Nick Cain: Lancaster must pick his diamonds now

Stuart Lancaster appears to have taken it as a given that he will be England head coach until his contract ends in January 2016. However, because of what he knows – as a performance department insider – about the RFU’s track record in hiring and firing coaches, it would be surprising if privately he wasn’t more circumspect.
The 2-0 summer series defeat by South Africa has rubbed some of the gloss off the second place Lancaster achieved in his first Six Nations campaign, and the arrival of Australia, South Africa and New Zealand at Twickenham this autumn will reveal more about whether he has the selection skills, as well as coaching ability and strategy, to win the 2015 World Cup.
It would help if Lancaster’s squad lost their inferiority complex against Southern Hemisphere opposition and backed themselves to start winning again on home soil, repaying the Twickenham crowd for their support despite the uninspired mediocrity they have often had to put up with over the past decade. England have lost their last five home Tests against New Zealand, and their last three home Tests to South Africa and Australia.
If losing at home is unacceptable to the Springboks, All Blacks and Wallabies then surely an England team aspiring to be the next world champions have to put down their marker right now, turning their own ground into an impregnable stronghold. Although it is unlikely that Ian Ritchie will do so, the RFU’s chief executive should make it clear that two wins out of three against the SANZAR nations is the goal this autumn – and that if the New Zealand scalp cannot be taken this time, then at least the All Blacks should be hustled out of their imperious stride.
However, instead of talking about going for gold like Team GB, and being winners, Ritchie has remained quiet while Lancaster has hedged his bets, saying, “We have a World Cup in England in three year’s time and we’re expected, and should be expected, to do very well in it.”
Doing “very well” could be bronze, and it is hard to understand why, if you want to win something, you should be afraid in a pro sport to state your ambition.
Lancaster also talked about England’s quest for world-class players, as in those who are among the top three in their position in the world.  “We need players with stardust. We need players who can turn a game, and win it, with one flash of world-class star quality.” His response to whether England had any players of that calibre now was: “We need to give a few diamonds a good polish.”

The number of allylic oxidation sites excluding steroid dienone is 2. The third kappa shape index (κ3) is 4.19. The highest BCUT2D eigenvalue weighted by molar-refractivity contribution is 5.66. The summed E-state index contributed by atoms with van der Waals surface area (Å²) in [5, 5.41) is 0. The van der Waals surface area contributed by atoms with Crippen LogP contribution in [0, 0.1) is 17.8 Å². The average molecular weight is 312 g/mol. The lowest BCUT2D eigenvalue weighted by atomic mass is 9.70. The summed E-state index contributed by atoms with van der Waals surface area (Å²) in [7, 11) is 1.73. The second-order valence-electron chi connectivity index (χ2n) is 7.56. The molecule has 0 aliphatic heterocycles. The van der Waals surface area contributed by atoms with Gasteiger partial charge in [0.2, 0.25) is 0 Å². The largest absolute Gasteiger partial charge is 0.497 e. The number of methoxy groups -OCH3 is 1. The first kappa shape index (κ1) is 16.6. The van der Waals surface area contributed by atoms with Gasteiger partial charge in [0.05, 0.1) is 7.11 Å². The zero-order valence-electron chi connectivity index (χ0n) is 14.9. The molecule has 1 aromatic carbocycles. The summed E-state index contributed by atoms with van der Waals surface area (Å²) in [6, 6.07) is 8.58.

CartoonIn other words, there aren’t any. Giving diamond players a polish is an area in which English rugby, the Woodward era apart, has not excelled. Compared to the SANZAR nations, the RFU and the Premiership clubs have been off the pace when it comes to honing skills or athletic ability, correcting weaknesses, working out which position suits a player best, mentoring, or nurturing U20 starlets to become full international stars.
Can the likes of Alex Corbisiero, Dan Cole, Joe Marler, Courtney Lawes, Chris Robshaw, Ben Morgan, Ben Youngs, George Ford, Manu Tuilagi and Jonathan Joseph take the next step to become Lions, or world class, by the end of this season – and, more significantly, is there enough English coaching and conditioning expertise to get them there?
It is a tall order, but one that any England incumbent or hopeful will have to rise to according to Lancaster. “We’ve one year left to get things up to speed. That will be the end of the development stage and the start of our countdown to the World Cup. I’d like two years of a settled team.”
By revealing his strategy for the next three years Lancaster has turned up the heat on his players, but his plan raises important questions. His current squad is relatively settled and competitive at Test level, but, so far, it lacks world class results and world class players.
The conundrum the head coach will be faced with if those players, and results, do not emerge by the end of 2013 is whether he opts for a settled squad of the solid and unspectacular at the expense of form players who make their run too late to make his two year cut-off point.
My view is that two years is a luxury he cannot afford. Lancaster should use this season to weed out anyone who is more of a club player than a Test animal from his 64-man EPS and Saxons contingents, on the basis that if they cannot raise their game consistently in a Lions season they are struggling. He should identify five players he believes are closest to world class and hot-house them this year, and do the same for the next 10 with the intention of lifting them from being solid to very good.
With those 15 established as the standard bearers, and others raising their game and becoming regulars, the rest of the squad should be fluid and compete for the remaining places until six months before the 2015 World Cup. That way form remains the key selection criterion, and you leave the door open to late world class arrivals – with New Zealand’s brilliant young full-back Israel Dagg, who made his All Black debut less than a year before becoming a 2011 World Cup-winner, a case in point.

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